nected with computer technology and mod-
ern telecommunications are increasingly tak-
ing place outside of a central work site.
Therefore, rather than receding, home-
based work is in fact a vital and growing part
of economic modernization, its growth expo-
nentially linked to the globalization of industry
and the never-ending search for less costly
sources of labor and more efficient means of
production. As governments seek to attract
industrial development, the availability of low-
cost labor and labor stability is a valuable bar-
gaining commodity. In today's international
marketplace, it is not uncommon for a single
garment or electronic device to be a compila-
tion of the efforts of workers on two or three
continents, most of whom are not even aware
of each others existence.
On the other hand, within the garment
trade, quick changes in fashion and demands
from retailers for an immediate response have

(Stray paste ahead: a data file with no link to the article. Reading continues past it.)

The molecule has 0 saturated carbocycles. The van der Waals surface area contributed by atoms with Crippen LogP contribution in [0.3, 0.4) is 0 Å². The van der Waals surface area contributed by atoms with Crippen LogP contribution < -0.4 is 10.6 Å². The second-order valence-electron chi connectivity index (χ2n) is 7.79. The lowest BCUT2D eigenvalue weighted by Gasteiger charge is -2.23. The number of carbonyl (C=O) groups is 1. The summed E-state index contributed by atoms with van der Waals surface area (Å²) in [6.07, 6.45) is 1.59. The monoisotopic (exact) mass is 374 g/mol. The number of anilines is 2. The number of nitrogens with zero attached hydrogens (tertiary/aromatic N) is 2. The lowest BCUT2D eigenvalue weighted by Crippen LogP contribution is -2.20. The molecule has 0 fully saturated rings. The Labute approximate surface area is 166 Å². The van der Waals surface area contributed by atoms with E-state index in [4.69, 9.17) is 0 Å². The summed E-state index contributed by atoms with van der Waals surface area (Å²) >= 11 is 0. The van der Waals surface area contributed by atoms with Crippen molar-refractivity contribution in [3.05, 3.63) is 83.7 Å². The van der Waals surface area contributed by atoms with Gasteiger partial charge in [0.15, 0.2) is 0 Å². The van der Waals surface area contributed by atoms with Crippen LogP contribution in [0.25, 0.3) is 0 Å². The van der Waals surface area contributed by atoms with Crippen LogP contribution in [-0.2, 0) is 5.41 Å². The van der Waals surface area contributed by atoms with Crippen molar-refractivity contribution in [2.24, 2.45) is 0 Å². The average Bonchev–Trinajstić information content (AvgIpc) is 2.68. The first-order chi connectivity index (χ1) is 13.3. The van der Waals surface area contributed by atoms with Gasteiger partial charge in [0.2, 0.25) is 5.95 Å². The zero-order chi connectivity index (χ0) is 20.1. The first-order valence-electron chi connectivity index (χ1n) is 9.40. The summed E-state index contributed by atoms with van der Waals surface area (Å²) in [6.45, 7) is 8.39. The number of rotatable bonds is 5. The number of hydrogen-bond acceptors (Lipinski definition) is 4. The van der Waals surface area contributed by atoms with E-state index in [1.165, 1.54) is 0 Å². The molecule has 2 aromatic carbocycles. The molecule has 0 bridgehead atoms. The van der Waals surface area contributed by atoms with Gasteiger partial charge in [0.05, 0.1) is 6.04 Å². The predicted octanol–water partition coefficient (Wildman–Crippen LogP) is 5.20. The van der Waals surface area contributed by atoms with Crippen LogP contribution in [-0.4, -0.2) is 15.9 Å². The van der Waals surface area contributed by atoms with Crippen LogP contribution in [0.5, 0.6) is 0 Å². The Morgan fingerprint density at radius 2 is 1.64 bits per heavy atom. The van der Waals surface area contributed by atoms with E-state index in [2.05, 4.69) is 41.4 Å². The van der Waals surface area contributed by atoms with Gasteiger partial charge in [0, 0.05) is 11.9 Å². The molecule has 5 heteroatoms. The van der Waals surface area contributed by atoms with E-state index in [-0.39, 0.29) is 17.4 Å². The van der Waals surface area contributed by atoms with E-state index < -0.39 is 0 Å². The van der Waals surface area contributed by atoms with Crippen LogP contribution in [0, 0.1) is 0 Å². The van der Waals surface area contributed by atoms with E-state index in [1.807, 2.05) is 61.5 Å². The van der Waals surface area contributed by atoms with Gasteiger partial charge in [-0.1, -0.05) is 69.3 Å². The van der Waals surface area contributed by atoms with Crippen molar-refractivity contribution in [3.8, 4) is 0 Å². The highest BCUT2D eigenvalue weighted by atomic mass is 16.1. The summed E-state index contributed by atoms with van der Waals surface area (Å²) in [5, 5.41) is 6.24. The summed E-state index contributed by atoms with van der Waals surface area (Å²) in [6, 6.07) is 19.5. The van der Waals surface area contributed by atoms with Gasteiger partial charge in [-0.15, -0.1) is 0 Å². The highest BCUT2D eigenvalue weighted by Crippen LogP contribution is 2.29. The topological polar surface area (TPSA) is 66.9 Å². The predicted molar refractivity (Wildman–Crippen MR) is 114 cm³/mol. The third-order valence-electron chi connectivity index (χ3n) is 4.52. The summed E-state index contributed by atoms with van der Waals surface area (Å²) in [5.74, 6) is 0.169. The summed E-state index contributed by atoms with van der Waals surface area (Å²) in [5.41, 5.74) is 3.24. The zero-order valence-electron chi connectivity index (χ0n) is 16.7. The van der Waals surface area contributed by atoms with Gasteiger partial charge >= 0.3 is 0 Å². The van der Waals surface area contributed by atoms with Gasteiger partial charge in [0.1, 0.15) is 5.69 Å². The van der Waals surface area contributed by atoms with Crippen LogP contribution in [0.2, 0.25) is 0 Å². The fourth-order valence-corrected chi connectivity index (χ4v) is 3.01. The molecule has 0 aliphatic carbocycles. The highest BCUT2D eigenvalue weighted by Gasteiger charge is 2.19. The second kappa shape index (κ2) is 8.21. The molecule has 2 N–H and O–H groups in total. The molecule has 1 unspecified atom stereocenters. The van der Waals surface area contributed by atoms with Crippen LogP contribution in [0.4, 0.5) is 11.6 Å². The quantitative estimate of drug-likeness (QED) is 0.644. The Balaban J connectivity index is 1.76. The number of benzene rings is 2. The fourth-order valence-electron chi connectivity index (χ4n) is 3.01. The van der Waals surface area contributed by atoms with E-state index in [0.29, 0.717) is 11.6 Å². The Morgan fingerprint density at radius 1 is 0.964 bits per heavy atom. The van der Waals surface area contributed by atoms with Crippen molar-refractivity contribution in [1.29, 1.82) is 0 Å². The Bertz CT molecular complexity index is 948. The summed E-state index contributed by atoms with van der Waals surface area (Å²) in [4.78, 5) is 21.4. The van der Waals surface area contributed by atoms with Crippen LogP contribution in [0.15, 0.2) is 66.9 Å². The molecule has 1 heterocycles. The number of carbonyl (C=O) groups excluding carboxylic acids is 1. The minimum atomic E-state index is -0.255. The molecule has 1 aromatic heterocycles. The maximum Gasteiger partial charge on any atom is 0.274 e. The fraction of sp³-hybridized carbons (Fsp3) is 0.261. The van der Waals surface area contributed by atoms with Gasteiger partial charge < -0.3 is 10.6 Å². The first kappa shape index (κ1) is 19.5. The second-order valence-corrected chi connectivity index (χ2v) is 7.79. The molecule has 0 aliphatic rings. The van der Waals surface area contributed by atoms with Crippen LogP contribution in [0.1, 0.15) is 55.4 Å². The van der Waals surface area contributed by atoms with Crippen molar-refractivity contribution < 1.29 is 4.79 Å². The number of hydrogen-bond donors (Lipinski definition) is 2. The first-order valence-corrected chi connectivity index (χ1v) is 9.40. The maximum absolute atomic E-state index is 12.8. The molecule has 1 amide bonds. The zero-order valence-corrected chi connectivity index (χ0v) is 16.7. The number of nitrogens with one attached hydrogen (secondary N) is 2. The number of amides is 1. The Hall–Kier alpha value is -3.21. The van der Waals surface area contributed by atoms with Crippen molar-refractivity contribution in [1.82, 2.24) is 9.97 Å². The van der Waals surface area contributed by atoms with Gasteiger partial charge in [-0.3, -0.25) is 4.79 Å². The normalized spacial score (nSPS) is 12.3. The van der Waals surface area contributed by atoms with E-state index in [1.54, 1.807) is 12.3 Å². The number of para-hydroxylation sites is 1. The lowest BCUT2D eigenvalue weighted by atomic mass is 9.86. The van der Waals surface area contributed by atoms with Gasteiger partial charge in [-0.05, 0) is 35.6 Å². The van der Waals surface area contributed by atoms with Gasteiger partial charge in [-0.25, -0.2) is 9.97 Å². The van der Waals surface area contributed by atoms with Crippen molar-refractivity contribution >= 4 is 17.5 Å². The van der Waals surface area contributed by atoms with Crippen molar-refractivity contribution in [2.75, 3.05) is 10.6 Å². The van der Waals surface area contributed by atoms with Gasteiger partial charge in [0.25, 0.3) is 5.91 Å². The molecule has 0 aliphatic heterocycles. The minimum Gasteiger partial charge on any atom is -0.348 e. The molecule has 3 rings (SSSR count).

led to the need to produce high fashion gar-
ments rapidly and customized to a specific


marketplace. Such uncertainties in demand
has resulted in a highly competitive local manu-
facturing industry which has to rely on sub-
contracting orders out to small producers
rather than entailing the risk of production in
large scale factories halfway around the world.
It is well-known that the Japanese model of
"just in time" production (organized at the last
minute) was based on the existence of thou-
sands of small subcontractors who were able
to draw upon the skills of women working at
home.
So, while homebased work in both de-
veloping and developed countries (including
Europe and North America) may be consid-
ered "informal" by most economists-in the
sense that workers are outside the protection
of the law and their work is often not valued
appropriately-most of the products they pro-
duce are sold by large, mainstream retailers.
The same pattern that is true for clothing can
also be found in the automobile industry, all
types of electronics production and assembly,
and many other modern industries.
In more advanced developing countries
other forces can be seen at work. In Thailand,
for example, as wages in the cities have risen,
Thai products have become expensive as com-
pared to their competitors in other less devel-